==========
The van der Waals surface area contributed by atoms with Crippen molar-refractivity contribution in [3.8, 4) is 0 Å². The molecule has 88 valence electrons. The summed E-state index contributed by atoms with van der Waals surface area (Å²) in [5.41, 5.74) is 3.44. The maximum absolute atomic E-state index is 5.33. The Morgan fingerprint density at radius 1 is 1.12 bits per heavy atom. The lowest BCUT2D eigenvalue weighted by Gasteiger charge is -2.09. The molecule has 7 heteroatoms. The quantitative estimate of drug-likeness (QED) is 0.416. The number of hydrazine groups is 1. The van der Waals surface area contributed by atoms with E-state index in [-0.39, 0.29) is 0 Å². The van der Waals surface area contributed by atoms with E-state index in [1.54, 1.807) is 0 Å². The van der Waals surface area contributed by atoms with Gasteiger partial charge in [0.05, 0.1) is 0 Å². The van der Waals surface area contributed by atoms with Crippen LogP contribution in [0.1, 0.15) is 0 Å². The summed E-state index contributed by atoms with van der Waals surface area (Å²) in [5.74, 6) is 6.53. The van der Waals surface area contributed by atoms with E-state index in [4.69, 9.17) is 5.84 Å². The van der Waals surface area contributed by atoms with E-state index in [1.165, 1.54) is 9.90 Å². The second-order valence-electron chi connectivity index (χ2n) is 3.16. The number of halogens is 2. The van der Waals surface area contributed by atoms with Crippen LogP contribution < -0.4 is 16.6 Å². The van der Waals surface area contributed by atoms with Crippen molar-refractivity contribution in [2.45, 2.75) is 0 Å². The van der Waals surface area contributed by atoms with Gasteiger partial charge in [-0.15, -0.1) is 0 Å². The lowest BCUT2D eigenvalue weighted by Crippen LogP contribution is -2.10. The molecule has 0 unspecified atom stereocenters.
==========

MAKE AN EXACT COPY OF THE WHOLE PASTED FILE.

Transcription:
The van der Waals surface area contributed by atoms with Crippen molar-refractivity contribution in [3.8, 4) is 0 Å². The molecule has 88 valence electrons. The summed E-state index contributed by atoms with van der Waals surface area (Å²) in [5.41, 5.74) is 3.44. The maximum absolute atomic E-state index is 5.33. The Morgan fingerprint density at radius 1 is 1.12 bits per heavy atom. The lowest BCUT2D eigenvalue weighted by Gasteiger charge is -2.09. The molecule has 7 heteroatoms. The quantitative estimate of drug-likeness (QED) is 0.416. The number of hydrazine groups is 1. The van der Waals surface area contributed by atoms with E-state index in [-0.39, 0.29) is 0 Å². The van der Waals surface area contributed by atoms with E-state index in [1.54, 1.807) is 0 Å². The van der Waals surface area contributed by atoms with Gasteiger partial charge in [0.05, 0.1) is 0 Å². The van der Waals surface area contributed by atoms with Crippen LogP contribution in [0.1, 0.15) is 0 Å². The summed E-state index contributed by atoms with van der Waals surface area (Å²) in [5.74, 6) is 6.53. The van der Waals surface area contributed by atoms with E-state index in [4.69, 9.17) is 5.84 Å². The van der Waals surface area contributed by atoms with E-state index in [1.165, 1.54) is 9.90 Å². The second-order valence-electron chi connectivity index (χ2n) is 3.16. The number of halogens is 2. The van der Waals surface area contributed by atoms with Crippen LogP contribution < -0.4 is 16.6 Å². The van der Waals surface area contributed by atoms with Crippen molar-refractivity contribution in [2.45, 2.75) is 0 Å². The van der Waals surface area contributed by atoms with Gasteiger partial charge in [-0.15, -0.1) is 0 Å². The lowest BCUT2D eigenvalue weighted by Crippen LogP contribution is -2.10. The molecule has 0 unspecified atom stereocenters.